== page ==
A study of 6,000 ad campaigns shows: bravery in advertising pays off.
A recent study evaluated the last 50 years of award-winning ad campaigns and found that the safest campaigns did pretty well, the slightly-brave campaigns did the worst, and the bravest campaigns were off the charts in terms of effectiveness.
Other insights: a campaign is most effective if it has two objectives and combines both mass- and targeted messaging; the longer a campaign runs, the more effective it is; and the more channels a campaign runs on, the more effective it is.
In this interview I talk about my philosophy of marketing, my goals for my clients and what makes working with them so rewarding, and advice for new businesses.
Most companies freak out when a customer is injured. Burger King's decision to put the x-rays in new ads proves that almost *anything* can be used as a brand differentiator and even the cheekiest, boldest advertising can work. The takeaway? Don't be afraid to show some personality.
The infographics at the top of this article should be required reading for all business owners (and, bonus, it will take you about one minute to review them).
Then, keep reading for the explanation of why these things are important and how to apply them in your own business.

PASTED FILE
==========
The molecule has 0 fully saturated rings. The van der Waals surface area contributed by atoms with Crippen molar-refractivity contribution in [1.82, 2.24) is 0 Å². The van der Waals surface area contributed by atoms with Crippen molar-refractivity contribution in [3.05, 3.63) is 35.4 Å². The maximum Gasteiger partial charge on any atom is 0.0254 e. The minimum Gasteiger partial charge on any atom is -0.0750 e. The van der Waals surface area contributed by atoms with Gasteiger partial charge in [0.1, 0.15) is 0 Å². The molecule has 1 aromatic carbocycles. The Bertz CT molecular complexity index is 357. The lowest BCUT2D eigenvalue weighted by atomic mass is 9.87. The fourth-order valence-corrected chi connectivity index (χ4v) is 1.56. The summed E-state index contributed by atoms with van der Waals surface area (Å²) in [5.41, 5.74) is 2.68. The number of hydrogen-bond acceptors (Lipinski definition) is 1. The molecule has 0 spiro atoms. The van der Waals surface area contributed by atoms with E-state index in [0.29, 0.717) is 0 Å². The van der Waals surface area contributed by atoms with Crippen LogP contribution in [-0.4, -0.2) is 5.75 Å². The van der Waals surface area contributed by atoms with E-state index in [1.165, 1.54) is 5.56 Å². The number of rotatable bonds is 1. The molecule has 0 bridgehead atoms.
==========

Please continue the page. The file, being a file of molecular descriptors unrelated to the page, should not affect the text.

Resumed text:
A University of Vermont study on cheese consumption and buying habits, found that there are generally two groups of cheese consumers: those who are price sensitive, and those who are quality sensitive. The results showed that the quality seekers were willing to pay between 15% and 25% more for each in a series of attributes, such as organic, artisanally made, locally produced, etc.
Add that up, and a cheese with all of these attributes could sell for about twice as much as a cheese with none of them.
A quick summary of some of the foundational principles of branding, this article gives you food for thought if you're new to the science of branding but want to dive in a little deeper.